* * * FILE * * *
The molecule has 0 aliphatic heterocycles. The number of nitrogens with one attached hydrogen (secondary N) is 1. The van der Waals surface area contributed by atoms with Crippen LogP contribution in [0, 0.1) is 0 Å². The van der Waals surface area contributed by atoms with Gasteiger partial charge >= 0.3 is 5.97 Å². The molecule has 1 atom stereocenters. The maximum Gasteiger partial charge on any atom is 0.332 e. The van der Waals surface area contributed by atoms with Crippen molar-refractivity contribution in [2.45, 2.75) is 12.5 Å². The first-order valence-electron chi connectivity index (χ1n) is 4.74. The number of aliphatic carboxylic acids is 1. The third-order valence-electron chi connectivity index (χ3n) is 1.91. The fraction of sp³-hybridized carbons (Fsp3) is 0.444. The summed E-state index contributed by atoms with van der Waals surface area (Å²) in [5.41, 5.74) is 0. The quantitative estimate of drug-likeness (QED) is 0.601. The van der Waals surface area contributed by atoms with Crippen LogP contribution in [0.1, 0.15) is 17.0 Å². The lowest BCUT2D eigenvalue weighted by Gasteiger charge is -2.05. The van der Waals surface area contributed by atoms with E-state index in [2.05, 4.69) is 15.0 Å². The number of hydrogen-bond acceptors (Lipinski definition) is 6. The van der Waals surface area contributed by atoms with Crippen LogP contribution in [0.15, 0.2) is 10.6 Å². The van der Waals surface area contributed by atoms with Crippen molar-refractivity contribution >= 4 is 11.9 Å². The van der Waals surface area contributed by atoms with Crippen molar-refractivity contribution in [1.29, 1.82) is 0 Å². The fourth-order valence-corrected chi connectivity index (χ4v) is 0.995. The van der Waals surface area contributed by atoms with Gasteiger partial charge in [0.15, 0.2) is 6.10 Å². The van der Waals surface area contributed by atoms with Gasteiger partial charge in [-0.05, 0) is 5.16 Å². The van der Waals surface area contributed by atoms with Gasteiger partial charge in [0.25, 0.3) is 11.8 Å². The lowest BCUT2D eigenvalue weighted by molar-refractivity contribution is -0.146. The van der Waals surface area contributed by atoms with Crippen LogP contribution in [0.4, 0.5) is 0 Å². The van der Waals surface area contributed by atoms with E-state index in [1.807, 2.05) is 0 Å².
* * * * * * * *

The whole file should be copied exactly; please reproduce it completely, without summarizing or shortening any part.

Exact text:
The molecule has 0 aliphatic heterocycles. The number of nitrogens with one attached hydrogen (secondary N) is 1. The van der Waals surface area contributed by atoms with Crippen LogP contribution in [0, 0.1) is 0 Å². The van der Waals surface area contributed by atoms with Gasteiger partial charge >= 0.3 is 5.97 Å². The molecule has 1 atom stereocenters. The maximum Gasteiger partial charge on any atom is 0.332 e. The van der Waals surface area contributed by atoms with Crippen molar-refractivity contribution in [2.45, 2.75) is 12.5 Å². The first-order valence-electron chi connectivity index (χ1n) is 4.74. The number of aliphatic carboxylic acids is 1. The third-order valence-electron chi connectivity index (χ3n) is 1.91. The fraction of sp³-hybridized carbons (Fsp3) is 0.444. The summed E-state index contributed by atoms with van der Waals surface area (Å²) in [5.41, 5.74) is 0. The quantitative estimate of drug-likeness (QED) is 0.601. The van der Waals surface area contributed by atoms with Crippen LogP contribution in [0.1, 0.15) is 17.0 Å². The lowest BCUT2D eigenvalue weighted by Gasteiger charge is -2.05. The van der Waals surface area contributed by atoms with E-state index in [2.05, 4.69) is 15.0 Å². The number of hydrogen-bond acceptors (Lipinski definition) is 6. The van der Waals surface area contributed by atoms with Crippen LogP contribution in [0.15, 0.2) is 10.6 Å². The van der Waals surface area contributed by atoms with Crippen molar-refractivity contribution >= 4 is 11.9 Å². The van der Waals surface area contributed by atoms with Crippen molar-refractivity contribution in [1.29, 1.82) is 0 Å². The fourth-order valence-corrected chi connectivity index (χ4v) is 0.995. The van der Waals surface area contributed by atoms with Gasteiger partial charge in [0.15, 0.2) is 6.10 Å². The van der Waals surface area contributed by atoms with Gasteiger partial charge in [-0.05, 0) is 5.16 Å². The van der Waals surface area contributed by atoms with Gasteiger partial charge in [0.25, 0.3) is 11.8 Å². The lowest BCUT2D eigenvalue weighted by molar-refractivity contribution is -0.146. The van der Waals surface area contributed by atoms with Crippen LogP contribution in [0.4, 0.5) is 0 Å². The van der Waals surface area contributed by atoms with E-state index in [1.807, 2.05) is 0 Å².